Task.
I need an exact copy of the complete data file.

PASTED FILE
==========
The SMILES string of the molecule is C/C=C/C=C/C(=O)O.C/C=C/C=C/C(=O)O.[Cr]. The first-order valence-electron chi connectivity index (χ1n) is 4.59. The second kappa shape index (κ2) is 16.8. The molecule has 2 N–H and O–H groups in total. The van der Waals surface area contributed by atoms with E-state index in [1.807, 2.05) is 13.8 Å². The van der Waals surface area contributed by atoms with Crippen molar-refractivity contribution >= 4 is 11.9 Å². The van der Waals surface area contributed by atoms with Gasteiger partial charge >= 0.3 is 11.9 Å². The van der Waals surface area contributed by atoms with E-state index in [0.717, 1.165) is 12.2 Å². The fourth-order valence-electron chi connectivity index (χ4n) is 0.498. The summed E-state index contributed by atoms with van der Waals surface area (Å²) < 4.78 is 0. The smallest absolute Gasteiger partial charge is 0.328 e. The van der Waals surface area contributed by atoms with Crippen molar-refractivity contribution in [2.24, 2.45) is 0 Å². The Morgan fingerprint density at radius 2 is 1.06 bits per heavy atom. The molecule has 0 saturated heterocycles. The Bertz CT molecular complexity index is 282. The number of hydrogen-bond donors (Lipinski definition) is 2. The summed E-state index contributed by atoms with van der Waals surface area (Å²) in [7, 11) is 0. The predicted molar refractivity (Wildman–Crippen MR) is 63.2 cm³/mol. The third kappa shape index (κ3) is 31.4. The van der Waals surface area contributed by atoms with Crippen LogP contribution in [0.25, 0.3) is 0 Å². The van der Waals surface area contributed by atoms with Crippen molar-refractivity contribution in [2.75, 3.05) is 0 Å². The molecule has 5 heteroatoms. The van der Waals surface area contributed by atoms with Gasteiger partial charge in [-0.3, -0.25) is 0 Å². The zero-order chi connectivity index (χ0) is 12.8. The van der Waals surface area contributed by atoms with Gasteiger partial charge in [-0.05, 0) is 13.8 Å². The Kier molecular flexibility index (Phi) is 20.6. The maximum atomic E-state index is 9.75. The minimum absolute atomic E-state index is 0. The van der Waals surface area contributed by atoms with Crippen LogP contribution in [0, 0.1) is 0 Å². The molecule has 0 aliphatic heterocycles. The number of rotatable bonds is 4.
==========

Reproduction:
The SMILES string of the molecule is C/C=C/C=C/C(=O)O.C/C=C/C=C/C(=O)O.[Cr]. The first-order valence-electron chi connectivity index (χ1n) is 4.59. The second kappa shape index (κ2) is 16.8. The molecule has 2 N–H and O–H groups in total. The van der Waals surface area contributed by atoms with E-state index in [1.807, 2.05) is 13.8 Å². The van der Waals surface area contributed by atoms with Crippen molar-refractivity contribution >= 4 is 11.9 Å². The van der Waals surface area contributed by atoms with Gasteiger partial charge >= 0.3 is 11.9 Å². The van der Waals surface area contributed by atoms with E-state index in [0.717, 1.165) is 12.2 Å². The fourth-order valence-electron chi connectivity index (χ4n) is 0.498. The summed E-state index contributed by atoms with van der Waals surface area (Å²) < 4.78 is 0. The smallest absolute Gasteiger partial charge is 0.328 e. The van der Waals surface area contributed by atoms with Crippen molar-refractivity contribution in [2.24, 2.45) is 0 Å². The Morgan fingerprint density at radius 2 is 1.06 bits per heavy atom. The molecule has 0 saturated heterocycles. The Bertz CT molecular complexity index is 282. The number of hydrogen-bond donors (Lipinski definition) is 2. The summed E-state index contributed by atoms with van der Waals surface area (Å²) in [7, 11) is 0. The predicted molar refractivity (Wildman–Crippen MR) is 63.2 cm³/mol. The third kappa shape index (κ3) is 31.4. The van der Waals surface area contributed by atoms with Crippen LogP contribution in [0.25, 0.3) is 0 Å². The van der Waals surface area contributed by atoms with Crippen molar-refractivity contribution in [2.75, 3.05) is 0 Å². The molecule has 5 heteroatoms. The van der Waals surface area contributed by atoms with Gasteiger partial charge in [-0.3, -0.25) is 0 Å². The zero-order chi connectivity index (χ0) is 12.8. The van der Waals surface area contributed by atoms with Gasteiger partial charge in [-0.05, 0) is 13.8 Å². The Kier molecular flexibility index (Phi) is 20.6. The maximum atomic E-state index is 9.75. The minimum absolute atomic E-state index is 0. The van der Waals surface area contributed by atoms with Crippen LogP contribution in [0, 0.1) is 0 Å². The molecule has 0 aliphatic heterocycles. The number of rotatable bonds is 4.